If iconic villains were replaced with sloths…
To celebrate the end of October we have created some spooky Halloween sloths and listed our favourite spooky sloth facts for you to enjoy! You will notice that we have ‘sloth-ified’ four iconic villains from some of your favorite horror movies: the puppet from Saw, Pennywise, Chucky and Hannibal Lecter. Happy Halloween!
#1 The Legend of the ‘Mapinguari’ and the Giant Ground Sloth
The legend of the Mapinguari is not only terrifying, but may also be proof than an ancient type of sloth may still roam the jungles of South America. South American folk-law tells of a giant Amazon forest monster that has nasty claws, backward-facing feet and an extra mouth on its belly. Apparently this giant hairy beast wanders the forests of South America, tearing down trees with its powerful claws and leaving behind a trail of destruction as it looks for food.
Some scientists have an interesting theory about the Mapinguari and believe that it may actually be a species of giant ground sloth, once though extinct but now living in the depths of the forest. One researcher in particular, David Oren, a Harvard and Yale-trained biologist and ornithologist, thinks the infamous monster is actually the last living megatherium (a type of ground sloth that stood over 25 feet tall and was once one of the largest mammals to walk the earth). “It is quite clear to me that the legend of the mapinguari is based on human contact with the last of the ground sloths… we know that extinct species can survive as legends for hundreds of years. But whether such an animal still exists or not is another question.” Perhaps one of these giant sloths is still roaming through the depths of the jungle in the Brazillian Amazon, although it would be more of a gentle giant feasting on leaves an avocados rather than a blood-thirsty monster coming to eat your children!
#2 The Sloths Strange Taste for Toilets
In 2001, a group of scientists working in the Peruvian Amazon noticed a sloth hanging from the wooden beams over their toilet. It wasn’t just hanging there, though. It was actually eating from the latrine. The extraordinary behaviour was recorded on at least 25 occasions and the researchers later published their observations in the journal Mammalian Biology. It is likely that the sloths are receiving some sort of nutritional benefit from this bizarre feeding habit, although we are still unsure exactly what that might be. We do know that wild sloths practice something called ‘geophagy’ (which is where they eat earth or soil-like material such as clay or chalk to gain additional nutrients), and so perhaps the terrifying toilet visits are simply a nutritional boost for a mammal that eats only leaves!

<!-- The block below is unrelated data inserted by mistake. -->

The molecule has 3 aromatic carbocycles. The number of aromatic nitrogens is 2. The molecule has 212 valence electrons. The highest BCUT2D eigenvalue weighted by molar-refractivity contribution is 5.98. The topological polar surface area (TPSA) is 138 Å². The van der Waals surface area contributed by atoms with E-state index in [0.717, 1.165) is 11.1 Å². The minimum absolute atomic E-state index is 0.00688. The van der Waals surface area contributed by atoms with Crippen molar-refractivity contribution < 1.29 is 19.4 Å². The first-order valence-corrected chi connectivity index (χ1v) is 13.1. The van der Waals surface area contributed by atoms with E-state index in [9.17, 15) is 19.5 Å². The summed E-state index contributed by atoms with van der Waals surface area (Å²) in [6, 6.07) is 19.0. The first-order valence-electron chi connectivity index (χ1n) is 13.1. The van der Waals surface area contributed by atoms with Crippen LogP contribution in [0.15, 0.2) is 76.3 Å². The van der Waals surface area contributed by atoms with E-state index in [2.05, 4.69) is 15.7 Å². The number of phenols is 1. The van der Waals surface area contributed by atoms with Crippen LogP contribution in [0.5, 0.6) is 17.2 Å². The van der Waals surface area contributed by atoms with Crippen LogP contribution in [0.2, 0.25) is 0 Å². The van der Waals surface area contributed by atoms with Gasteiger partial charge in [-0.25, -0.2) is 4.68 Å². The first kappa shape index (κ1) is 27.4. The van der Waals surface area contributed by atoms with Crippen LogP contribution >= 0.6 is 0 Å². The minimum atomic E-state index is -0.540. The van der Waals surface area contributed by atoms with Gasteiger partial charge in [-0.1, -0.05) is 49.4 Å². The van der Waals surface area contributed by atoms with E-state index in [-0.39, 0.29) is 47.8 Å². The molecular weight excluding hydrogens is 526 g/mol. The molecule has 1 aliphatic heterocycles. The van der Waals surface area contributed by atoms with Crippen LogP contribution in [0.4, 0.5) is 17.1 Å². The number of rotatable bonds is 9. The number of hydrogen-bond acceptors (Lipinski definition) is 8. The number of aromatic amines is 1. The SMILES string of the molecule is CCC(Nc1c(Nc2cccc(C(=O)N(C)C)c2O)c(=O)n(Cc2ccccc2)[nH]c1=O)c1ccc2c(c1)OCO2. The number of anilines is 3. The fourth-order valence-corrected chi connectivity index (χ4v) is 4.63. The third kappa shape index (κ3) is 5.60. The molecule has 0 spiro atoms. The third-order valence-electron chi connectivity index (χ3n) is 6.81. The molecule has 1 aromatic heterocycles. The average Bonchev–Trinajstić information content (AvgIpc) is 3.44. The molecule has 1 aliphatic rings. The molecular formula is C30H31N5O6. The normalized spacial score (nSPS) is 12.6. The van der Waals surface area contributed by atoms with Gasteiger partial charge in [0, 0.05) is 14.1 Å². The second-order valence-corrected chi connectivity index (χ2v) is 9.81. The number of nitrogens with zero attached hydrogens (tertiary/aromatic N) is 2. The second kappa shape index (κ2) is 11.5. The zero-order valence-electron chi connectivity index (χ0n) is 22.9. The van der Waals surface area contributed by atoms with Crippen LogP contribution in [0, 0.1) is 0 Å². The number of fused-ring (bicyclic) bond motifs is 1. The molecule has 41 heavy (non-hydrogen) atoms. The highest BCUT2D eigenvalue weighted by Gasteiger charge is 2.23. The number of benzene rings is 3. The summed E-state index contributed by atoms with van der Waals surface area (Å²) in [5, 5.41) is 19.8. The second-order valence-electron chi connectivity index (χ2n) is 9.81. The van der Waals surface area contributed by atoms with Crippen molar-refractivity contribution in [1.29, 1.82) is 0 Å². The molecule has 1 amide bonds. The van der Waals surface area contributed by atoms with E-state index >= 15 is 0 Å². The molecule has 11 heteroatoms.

#3 The ‘Panama creature’
In 2009 a group of teenagers discovered what appeared to be a hairless, terrifying creature crawling out of a cave in Panama. Fearing for their lives as it moved towards them, the boys claim they attacked the monster with sticks before throwing its lifeless body into a pool of water. They then took a picture of the animal for proof which quickly went viral on the internet as people compared it to the ‘Montauk Monster‘ from the previous year. The creature’s body was recovered four days after the encounter, and a biopsy was performed by the National Environmental Authority of Panama (ANAM). The biopsy concluded that the corpse was in fact a male brown-throated sloth that had probably died from natural causes. André Sena Maia, a veterinarian who works at Niteroi Zoo, Rio de Janeiro, Brazil, explained that “most people know how a dead animal looks like in a dry environment”, and claimed that “the body must have got stuck under the water, and the movement of the currents gave false impression that it was alive”. The hairlessness was probably caused by the fact it was submerged in water, which can lead to acceleration of fur loss, resulting in smooth skin.
#4 Sloths and Flesh Eating Diseases
Many people believe that sloths are terrifying because they can transmit a nasty disease to humans that will eat away at your flesh. This is a very strong belief held by people typically living in remote, poorly educated areas where wives tales and superstition are passed down through generations. Consequently, sloths are often feared in these regions and people will often respond in brutal ways if a sloth strays too close to their home. The disease in question is actually a flesh-eating parasite called ‘lesmaniasis’. It does indeed cause huge lesions to appear all over the body, but there is no way a sloth can transmit leishmaniasis to a human – this only happens through the bite of an infected sandfly. This misconception stems from a few scientific studies that have found sloths to test positive for the leishmania parasite. They are, in scientific terms, a reservoir for leishmania, but so are many mammals – including dogs!
#5 Do you know what is actually frightening for sloths?…
Humans – and the damage that we are causing to the sloth’s rainforest home. Deforestation, roads, power-lines and human exploitation are real-life horrors for sloths all over Central and South America. You can learn more about these problems and see what we are doing to help here.
Thank you for your ongoing support!